“…when one looks at innovation in nature and in culture, environments that build walls around good ideas tend to be less innovative in the long run than more open-ended environments. Good ideas may not want to be free, but they do want to connect, fuse, recombine. They want to reinvent themselves by crossing conceptual borders. They want to complete each other as much as they want to compete.”
Let’s say an idea hits you in the face so hard that it knocks your socks off and makes you cry for your mom. What do you do with it?
Do you try to ignore it?
Do you love it, keep it as your pet, put it in a box somewhere where nobody can find it?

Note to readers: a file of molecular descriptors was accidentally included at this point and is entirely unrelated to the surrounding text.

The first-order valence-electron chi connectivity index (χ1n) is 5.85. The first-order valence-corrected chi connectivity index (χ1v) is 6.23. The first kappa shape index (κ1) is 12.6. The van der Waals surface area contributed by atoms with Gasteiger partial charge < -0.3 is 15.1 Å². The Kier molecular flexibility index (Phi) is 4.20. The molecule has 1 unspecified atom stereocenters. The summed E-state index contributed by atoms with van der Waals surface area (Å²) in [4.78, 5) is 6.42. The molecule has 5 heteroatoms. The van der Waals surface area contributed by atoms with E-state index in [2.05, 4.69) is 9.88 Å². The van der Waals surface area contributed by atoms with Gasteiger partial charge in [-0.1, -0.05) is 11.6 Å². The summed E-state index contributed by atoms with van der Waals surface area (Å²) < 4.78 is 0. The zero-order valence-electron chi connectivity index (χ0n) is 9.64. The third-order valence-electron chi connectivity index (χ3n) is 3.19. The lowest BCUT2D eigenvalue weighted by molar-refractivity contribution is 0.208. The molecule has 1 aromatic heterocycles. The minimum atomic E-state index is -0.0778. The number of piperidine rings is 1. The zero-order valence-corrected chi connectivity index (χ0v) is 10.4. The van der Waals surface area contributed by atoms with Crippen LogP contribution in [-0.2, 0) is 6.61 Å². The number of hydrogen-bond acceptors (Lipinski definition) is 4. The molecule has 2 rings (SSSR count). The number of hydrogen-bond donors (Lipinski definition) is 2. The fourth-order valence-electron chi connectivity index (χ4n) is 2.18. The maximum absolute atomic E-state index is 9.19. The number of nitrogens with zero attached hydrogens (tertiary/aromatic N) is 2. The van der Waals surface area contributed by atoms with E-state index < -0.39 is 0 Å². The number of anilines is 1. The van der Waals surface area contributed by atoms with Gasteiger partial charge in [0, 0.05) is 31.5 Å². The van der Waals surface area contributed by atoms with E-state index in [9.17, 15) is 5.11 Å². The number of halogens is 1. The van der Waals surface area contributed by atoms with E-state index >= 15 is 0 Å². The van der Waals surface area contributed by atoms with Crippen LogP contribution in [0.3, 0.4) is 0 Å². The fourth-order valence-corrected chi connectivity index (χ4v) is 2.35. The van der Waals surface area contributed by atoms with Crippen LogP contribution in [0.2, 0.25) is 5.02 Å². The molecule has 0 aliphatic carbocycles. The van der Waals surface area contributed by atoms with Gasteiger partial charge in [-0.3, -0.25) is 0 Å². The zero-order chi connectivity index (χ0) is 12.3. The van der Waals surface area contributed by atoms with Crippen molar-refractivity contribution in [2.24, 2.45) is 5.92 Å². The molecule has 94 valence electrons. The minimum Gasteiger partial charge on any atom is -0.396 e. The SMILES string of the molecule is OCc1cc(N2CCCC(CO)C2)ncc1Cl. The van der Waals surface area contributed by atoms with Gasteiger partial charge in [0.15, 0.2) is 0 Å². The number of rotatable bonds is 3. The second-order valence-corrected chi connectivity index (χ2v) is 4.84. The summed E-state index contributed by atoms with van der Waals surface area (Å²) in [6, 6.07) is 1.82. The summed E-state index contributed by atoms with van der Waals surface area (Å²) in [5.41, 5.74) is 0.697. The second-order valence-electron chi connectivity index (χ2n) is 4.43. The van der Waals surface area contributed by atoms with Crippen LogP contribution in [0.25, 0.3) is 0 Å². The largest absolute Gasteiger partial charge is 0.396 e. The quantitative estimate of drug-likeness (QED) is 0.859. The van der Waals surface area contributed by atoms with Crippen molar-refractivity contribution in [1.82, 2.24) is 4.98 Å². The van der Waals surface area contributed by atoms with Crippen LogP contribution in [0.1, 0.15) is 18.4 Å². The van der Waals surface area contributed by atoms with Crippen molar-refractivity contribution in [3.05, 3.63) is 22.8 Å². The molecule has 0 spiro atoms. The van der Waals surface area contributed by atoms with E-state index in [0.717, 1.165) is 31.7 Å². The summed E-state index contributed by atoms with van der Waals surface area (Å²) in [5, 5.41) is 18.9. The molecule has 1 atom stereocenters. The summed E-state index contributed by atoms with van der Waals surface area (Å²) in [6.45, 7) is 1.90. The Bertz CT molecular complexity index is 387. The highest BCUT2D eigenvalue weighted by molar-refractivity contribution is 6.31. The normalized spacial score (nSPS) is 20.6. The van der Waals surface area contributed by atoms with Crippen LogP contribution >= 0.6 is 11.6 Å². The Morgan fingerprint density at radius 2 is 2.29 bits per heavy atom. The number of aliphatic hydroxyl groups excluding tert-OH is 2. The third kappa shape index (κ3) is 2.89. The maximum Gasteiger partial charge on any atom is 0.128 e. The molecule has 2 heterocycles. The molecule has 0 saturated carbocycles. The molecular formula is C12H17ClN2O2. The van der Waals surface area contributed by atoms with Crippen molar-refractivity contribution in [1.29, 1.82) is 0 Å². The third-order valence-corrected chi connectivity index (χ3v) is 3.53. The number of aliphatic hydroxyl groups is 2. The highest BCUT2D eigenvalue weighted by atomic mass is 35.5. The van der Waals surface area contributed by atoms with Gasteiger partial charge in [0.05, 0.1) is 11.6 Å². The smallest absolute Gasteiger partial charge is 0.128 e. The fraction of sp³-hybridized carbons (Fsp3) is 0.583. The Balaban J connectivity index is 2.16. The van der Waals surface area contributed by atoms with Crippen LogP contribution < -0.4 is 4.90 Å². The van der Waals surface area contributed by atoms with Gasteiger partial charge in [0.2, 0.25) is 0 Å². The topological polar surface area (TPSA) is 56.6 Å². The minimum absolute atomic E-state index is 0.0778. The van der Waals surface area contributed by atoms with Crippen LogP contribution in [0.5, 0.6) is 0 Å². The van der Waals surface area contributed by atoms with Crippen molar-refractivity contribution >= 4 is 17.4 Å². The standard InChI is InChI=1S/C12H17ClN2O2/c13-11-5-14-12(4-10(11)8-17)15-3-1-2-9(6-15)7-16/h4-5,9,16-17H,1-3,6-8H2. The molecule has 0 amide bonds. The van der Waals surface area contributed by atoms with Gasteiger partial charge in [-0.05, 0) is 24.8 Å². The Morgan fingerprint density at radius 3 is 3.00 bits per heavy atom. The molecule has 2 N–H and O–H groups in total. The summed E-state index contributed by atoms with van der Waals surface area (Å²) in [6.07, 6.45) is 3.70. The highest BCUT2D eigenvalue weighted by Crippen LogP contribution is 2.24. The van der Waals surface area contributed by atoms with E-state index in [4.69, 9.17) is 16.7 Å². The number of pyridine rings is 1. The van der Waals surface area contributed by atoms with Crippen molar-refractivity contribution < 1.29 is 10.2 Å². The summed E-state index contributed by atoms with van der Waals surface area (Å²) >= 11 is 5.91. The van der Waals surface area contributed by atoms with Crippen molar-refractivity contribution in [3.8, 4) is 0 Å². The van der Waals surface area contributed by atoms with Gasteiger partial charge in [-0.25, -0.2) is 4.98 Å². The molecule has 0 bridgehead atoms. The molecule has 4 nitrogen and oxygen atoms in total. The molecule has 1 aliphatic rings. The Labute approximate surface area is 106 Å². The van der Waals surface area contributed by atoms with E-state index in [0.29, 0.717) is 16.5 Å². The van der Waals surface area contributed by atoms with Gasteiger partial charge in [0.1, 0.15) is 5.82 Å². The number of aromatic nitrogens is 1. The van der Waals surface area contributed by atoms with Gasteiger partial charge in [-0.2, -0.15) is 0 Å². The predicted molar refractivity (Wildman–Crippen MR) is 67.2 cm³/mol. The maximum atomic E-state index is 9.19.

Do you share it, put it out there across twittersephere, facebook, the church foyer, around the office, or in a conversation at a coffee shop or pub?
Instead of hiding your idea, share it! Collaborate with others, and get different perspectives from different contexts. Gather up and connect thoughts on your idea from friends and family, seek out those who’ve done similar things in different places and spaces and understand the process as much as you look at the results of an idea.
Even better still, connect your idea with other ideas.
Try it. Your good idea will no longer then dependant upon you, rather it becomes dependant upon the community of people with whom you have surrounded yourself and your idea. It is a testiment to the importance of community and points to the brillance of collaboration. This is where innovation begins and creativity is empowered. As I reflect on this, it begs the question;
Is your faith community a place in which you feel empowered to share your ideas?
(for a compelling TED talk on this topic by Steven Johnson click here)